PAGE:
Thanks, this is nice and thorough. I hadn't thought about the difference between receiving an undef value and not receiving a value (not relevant in my case, but good to think about). –  Stephen Nov 28 '11 at 17:32

map is your friend. Try this:

function("joe",undef); # should print "joe" and "NULL"
function("max",38);    # should print "max" and "38"
function("sue",0);     # should print "sue" and "0"   

sub function {
    my($person,$age) = map { $_ // "NULL" } @_;
    print "person: $person\n";
    print "age:    $age\n";
}

To add a little more color, I've become a fan of using a hash as the arguments for code clarity and to remove the importance of remembering arugment ordering. So rewritten it would look like this:

function2(person=>"joe",age=>undef); # should print "joe" and "NULL"
function2(person=>"max",age=>38);    # should print "max" and "38"

sub function2 {
    my(%args) = map { $_ // "NULL" } @_;
    print "person: $args{person}\n";
    print "age:    $args{age}\n";
}

(Updated: to handle 0 correctly and then again to use the // operator.)

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Your code fails to differentiate between zero and undef (ideone.com/MD6gN), so it really just demonstrates the same problem the question already did. –  Rob Kennedy Nov 28 '11 at 17:44

personally I like keeping undef to represent NULLs - it matches what DBI placeholders/DBIx::Class/SQL::Abstract all do, and the risk with setting it to be the string "NULL" is that you will accidentally insert the string, rather than NULL itself.

If you're using a recent version of Perl (5.10 or above), then check out the 'defined-or' operators // and //= which are particularly handy for processing arguments.

regarding the SQL, if you want to generate the SQL string, you could end up with something like this:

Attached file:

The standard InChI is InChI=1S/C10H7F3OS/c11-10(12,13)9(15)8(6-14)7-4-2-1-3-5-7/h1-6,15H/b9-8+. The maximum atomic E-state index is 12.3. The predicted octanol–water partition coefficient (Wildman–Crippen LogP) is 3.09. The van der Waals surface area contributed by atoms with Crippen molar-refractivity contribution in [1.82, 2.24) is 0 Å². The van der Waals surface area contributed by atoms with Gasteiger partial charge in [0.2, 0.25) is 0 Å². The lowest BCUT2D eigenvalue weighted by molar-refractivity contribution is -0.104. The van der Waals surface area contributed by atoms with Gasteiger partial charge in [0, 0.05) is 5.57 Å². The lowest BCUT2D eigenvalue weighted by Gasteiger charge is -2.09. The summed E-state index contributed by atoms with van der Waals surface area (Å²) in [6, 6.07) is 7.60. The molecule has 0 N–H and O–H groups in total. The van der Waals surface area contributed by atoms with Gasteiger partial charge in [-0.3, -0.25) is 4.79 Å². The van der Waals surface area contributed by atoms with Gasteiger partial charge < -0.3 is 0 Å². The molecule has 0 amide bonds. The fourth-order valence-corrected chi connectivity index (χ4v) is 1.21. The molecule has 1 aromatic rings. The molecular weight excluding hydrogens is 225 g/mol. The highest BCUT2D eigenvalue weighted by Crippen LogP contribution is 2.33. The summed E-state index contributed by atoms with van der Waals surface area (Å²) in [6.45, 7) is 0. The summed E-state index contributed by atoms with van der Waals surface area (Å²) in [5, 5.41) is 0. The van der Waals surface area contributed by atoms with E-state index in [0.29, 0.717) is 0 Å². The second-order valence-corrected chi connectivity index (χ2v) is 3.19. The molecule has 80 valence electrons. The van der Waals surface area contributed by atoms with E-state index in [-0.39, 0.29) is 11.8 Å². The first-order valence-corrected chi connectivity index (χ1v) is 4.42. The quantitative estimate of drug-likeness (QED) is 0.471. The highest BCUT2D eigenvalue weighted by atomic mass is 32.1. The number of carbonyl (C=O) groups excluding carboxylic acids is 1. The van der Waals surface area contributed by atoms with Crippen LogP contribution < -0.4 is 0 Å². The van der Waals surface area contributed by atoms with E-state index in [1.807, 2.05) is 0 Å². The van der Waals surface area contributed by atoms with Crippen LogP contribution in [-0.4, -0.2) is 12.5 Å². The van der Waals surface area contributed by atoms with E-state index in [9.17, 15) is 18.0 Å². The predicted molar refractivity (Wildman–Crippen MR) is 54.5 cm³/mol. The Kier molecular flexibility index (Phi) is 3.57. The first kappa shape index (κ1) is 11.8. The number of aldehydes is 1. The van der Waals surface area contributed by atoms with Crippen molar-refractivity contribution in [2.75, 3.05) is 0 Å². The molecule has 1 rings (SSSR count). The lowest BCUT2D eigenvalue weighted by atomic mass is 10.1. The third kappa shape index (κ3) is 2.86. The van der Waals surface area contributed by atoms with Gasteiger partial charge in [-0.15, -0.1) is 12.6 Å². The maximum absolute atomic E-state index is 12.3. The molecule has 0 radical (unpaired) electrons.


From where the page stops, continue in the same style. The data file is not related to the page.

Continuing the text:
sub mysub {
  my ($args) = @_;
  my @fields = qw/ field1 field2 field3 /;
  my $sql = "INSERT INTO mytable (field1,field2,field3) VALUES (" .
   join(',', map { ("'".$args->{$_}."'") // 'NULL' ) } )
    .")";
  return $sql;
}

edit (to answer the bit about NULL and undef):

Using DBI handles with placeholders:

my $sth = $dbh->prepare('INSERT INTO mytable (field1,field2,field3) '.
                        'VALUES (?,?,?)');

# undef will set a NULL value for field3 here:
$sth->execute( "VAL1", "VAL2", undef );

DBIx::Class

DBIx::Class - same principle - pass in an undef value to create a NULL in the database:

my $rs = My::Schema->resultset('MyTable');
my $obj = $rs->create({
   field1 => 'VAL1',
   field2 => 'VAL2',
   field3 => undef,    # will set a `NULL` value for field3 here
});
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I have a question about your statement that using undef to represent NULLs "matches what DBI placeholders/DBIx::Class/SQL::Abstract all do" -- can you elaborate on that point? I'm not totally sure what you mean. –  Stephen Nov 28 '11 at 18:44

The only way to be sure is to inspect the length of @_ to see if there was an argument in that slot. This can be seen as a little complicated when there are also mandatory arguments, but it doesn't have to be. Here's a pattern used in a lot of object accessors:

package Foo;

sub undef_or_unset {
    my ($self, @arg) = @_;

    return 'unset' unless @arg;
    my ($val) = @arg;

    return 'undef' unless defined $val;
    return 'defined';
}

package main;
use Test::More tests => 3;

my $foo = bless {} => 'Foo';

is($foo->undef_or_unset(), 'unset');
is($foo->undef_or_unset(undef), 'undef');
is($foo->undef_or_unset('bluh'), 'defined');